Crazy Frenchman made great white shark submarine that terrified other sharks

It takes extreme courage to cage dive with great white sharks, but to attempt to trick them is basically suicidal.

But amazingly this is what one plucky French inventor did when he made the world's first (and so far only) great white shark submarine.

In 2004, oceanographer Fabien Cousteau was approached to make a new shark documentary and lighted upon a terrifying idea that he claims was inspired by a shark-shaped submarine in a Tintin cartoon.

Speaking to the New York Times at the time he said: "When I thought back on that, I thought it was a really good idea

"I wanted to film these sharks without any of the artificial stimuli.

"Normally, sharks' behaviour is affected by the attempts to observe them, with chumming and shark cages leading to footage of aggressive, open-mouthed sharks that do not represent their natural behaviour."

Fabien set about making his dream a reality and designed a truly frightening submersible he nicknamed Troy.

No attention to detail on Troy was spared even down to his skin which was cut with sand and glass to have the rough texture of shark skin.

Measuring in at 14 feet long and tipping the scales at 1,200 pounds, the fibreglass shark looked truly terrifying and remarkably was piloted from the inside.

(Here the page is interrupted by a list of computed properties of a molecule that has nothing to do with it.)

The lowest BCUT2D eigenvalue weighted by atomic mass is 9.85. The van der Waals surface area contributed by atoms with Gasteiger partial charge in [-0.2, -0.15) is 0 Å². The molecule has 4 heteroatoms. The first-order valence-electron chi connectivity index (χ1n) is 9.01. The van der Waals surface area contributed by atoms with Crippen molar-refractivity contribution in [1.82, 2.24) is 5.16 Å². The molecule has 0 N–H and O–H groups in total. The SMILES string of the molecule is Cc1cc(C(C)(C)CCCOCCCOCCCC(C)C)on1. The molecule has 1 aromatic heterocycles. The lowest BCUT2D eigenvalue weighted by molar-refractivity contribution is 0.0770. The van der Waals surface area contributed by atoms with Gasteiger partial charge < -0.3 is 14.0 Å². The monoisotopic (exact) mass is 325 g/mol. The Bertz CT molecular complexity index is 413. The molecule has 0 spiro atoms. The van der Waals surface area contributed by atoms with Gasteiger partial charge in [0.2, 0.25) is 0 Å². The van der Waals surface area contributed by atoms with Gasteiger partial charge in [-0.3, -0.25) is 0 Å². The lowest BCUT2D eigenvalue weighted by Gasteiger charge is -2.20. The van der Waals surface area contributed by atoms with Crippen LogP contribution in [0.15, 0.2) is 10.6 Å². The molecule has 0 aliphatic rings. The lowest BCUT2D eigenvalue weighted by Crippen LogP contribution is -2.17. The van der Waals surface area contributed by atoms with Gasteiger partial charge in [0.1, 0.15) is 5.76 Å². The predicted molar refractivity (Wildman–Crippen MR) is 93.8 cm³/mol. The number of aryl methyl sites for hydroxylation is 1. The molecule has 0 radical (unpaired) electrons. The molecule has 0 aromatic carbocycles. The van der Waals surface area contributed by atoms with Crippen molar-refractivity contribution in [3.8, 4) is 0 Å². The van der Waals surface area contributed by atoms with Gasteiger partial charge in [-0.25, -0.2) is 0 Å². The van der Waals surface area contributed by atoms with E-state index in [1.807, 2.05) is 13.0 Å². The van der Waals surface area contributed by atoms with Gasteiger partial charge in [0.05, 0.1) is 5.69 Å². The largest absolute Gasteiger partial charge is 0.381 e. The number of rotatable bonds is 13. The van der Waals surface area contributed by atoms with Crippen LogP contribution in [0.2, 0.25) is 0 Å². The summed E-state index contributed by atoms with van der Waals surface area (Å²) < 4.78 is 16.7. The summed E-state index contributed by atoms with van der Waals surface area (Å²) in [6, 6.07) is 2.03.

Inside the belly of the beast, Cousteau in full diving gear was able to control Troy's movements and glide amongst the ocean's deadliest killers.

And remarkably, they were none the wiser.

After some cagey moments at the start of the dive when the sharks were perturbed by the sight of Troy, they soon acclimatised to his presence.

In line with how sharks behave around each other, the massive great white's stayed roughly 8 meters away from Troy at all times and avoided her if their routes matched up.

Due to the immense size of Troy, it is thought the shark's viewed the submarine as a dominant female, which means they were likely scared of interacting with it.

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While Cousteau was inside Troy he was able to see what was in front of him with a camera which fed live video into a monitor in front of him.

He claims that the footage the team got showed the world for the first time that Great White sharks weren't the remorseless killing machines they've been portrayed as.

However, despite the success of Troy the £200,000 price tag on his creation means he remains the first and only Great White Submarine.

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